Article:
Willie v. Willie, 2013 BCCA 318 deals with the often confusing issue of when disposition costs ought to be considered in valuing family assets. The British Columbia court said in valuing family assets, costs of disposition should not be deducted if they are hypothetical or speculative, and thus unlikely to be incurred:
 The case relied on by the chambers judge, Wheatley v. Oliver 1996 CanLII 3285 (BC CA), (1996), 21 B.C.L.R. (3d) 209, 133 D.L.R. (4th) 729 (C.A.), endorsed the widely accepted principle that, in valuing family assets, costs of disposition should not be deducted if they are hypothetical or speculative, and thus unlikely to be incurred. In Wheatley, the trial judge divided the matrimonial home on a 60/40 basis in favour of the husband, and ordered that it be sold unless the husband purchased the wife's interest within 60 days. The husband had continued to reside in the home since separation and the trial judge reasonably assumed he would purchase the wife's interest, but deducted $25,000 from its value as notional real estate commission. This Court overturned that deduction because there was no evidence the husband intended to sell the property to a third party. In doing so, it followed its earlier decision in Vetter v. Vetter 1994 CanLII 1229 (BC CA), (1994), 8 R.F.L. (4th) 290, 50 B.C.A.C. 14. There, the matrimonial home had been equally divided and the husband purchased the wife's interest. The main issue was the equalization of their interests as the husband had obtained the benefit of an increase in market value between the valuation date and the transfer. After dealing with that issue the Court stated:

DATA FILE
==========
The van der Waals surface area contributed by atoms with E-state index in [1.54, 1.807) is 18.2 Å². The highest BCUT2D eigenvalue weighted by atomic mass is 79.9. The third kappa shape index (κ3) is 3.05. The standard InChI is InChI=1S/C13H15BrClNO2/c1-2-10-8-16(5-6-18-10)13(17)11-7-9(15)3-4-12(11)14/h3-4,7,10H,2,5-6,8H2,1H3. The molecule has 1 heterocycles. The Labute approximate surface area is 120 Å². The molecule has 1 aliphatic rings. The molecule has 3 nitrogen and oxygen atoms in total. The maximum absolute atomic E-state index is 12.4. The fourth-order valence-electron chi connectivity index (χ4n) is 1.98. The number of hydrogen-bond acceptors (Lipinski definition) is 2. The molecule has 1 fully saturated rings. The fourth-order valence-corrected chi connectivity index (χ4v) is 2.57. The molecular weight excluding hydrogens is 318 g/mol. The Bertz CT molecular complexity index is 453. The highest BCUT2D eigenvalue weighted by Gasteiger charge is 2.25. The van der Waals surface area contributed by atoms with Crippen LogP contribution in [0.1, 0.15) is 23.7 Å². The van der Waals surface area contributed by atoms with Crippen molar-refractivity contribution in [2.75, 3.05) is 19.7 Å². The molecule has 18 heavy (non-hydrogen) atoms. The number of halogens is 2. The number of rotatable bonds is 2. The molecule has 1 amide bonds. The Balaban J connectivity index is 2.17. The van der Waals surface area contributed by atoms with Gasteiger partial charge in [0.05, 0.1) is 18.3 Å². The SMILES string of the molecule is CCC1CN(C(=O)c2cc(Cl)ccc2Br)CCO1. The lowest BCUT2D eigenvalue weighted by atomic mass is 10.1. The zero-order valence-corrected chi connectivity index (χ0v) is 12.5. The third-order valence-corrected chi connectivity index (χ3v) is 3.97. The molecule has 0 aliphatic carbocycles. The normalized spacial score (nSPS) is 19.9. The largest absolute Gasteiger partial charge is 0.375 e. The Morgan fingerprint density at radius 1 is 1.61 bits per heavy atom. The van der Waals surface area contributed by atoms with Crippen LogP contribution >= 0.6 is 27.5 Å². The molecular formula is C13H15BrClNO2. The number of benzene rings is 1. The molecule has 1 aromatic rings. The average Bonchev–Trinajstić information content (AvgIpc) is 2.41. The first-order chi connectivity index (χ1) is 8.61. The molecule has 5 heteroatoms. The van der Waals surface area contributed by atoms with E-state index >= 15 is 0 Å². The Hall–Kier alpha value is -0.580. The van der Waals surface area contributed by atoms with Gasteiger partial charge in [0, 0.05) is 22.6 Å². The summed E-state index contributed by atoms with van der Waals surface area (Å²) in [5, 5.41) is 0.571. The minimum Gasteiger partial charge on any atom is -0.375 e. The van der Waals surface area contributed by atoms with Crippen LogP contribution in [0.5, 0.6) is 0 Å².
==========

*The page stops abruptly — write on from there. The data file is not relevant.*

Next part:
Before making an order with respect to the home, however, it is necessary to deal with the learned trial judge's order that a notional real estate commission be deducted from the value of the home in the event the husband purchased the home. In my view, there was no justification for such an order in this case since it is clear that the husband intended to continue to live in the home and would not, therefore, incur such an expense. The effect of that order was to further devalue the wife's interest in the home.
 The appellant accepts the general rule that disposition costs will not be deducted unless they are likely to be incurred. She argues, however, that these cases are distinguishable because they deal with the valuation of family assets for the purpose of apportionment. She says in this case valuation and apportionment of the family assets took place in 2008, as reflected in the 2008 consent order. As a result, these cases have no application and the trial judge erred in following them. She maintains the deduction of commission from the sale price here is not speculative or hypothetical, as the 2008 order states clearly that real estate commission is to be payable on the sale of the matrimonial home, and the respondent is only entitled to the net profit after that deduction.
 I am not convinced that, in accomplishing that end, the failure of the chambers judge to deduct a notional commission was unfair to the appellant. It is abundantly clear there were no actual costs of disposition. Nor was there any evidence to suggest she might sell the home in the foreseeable future.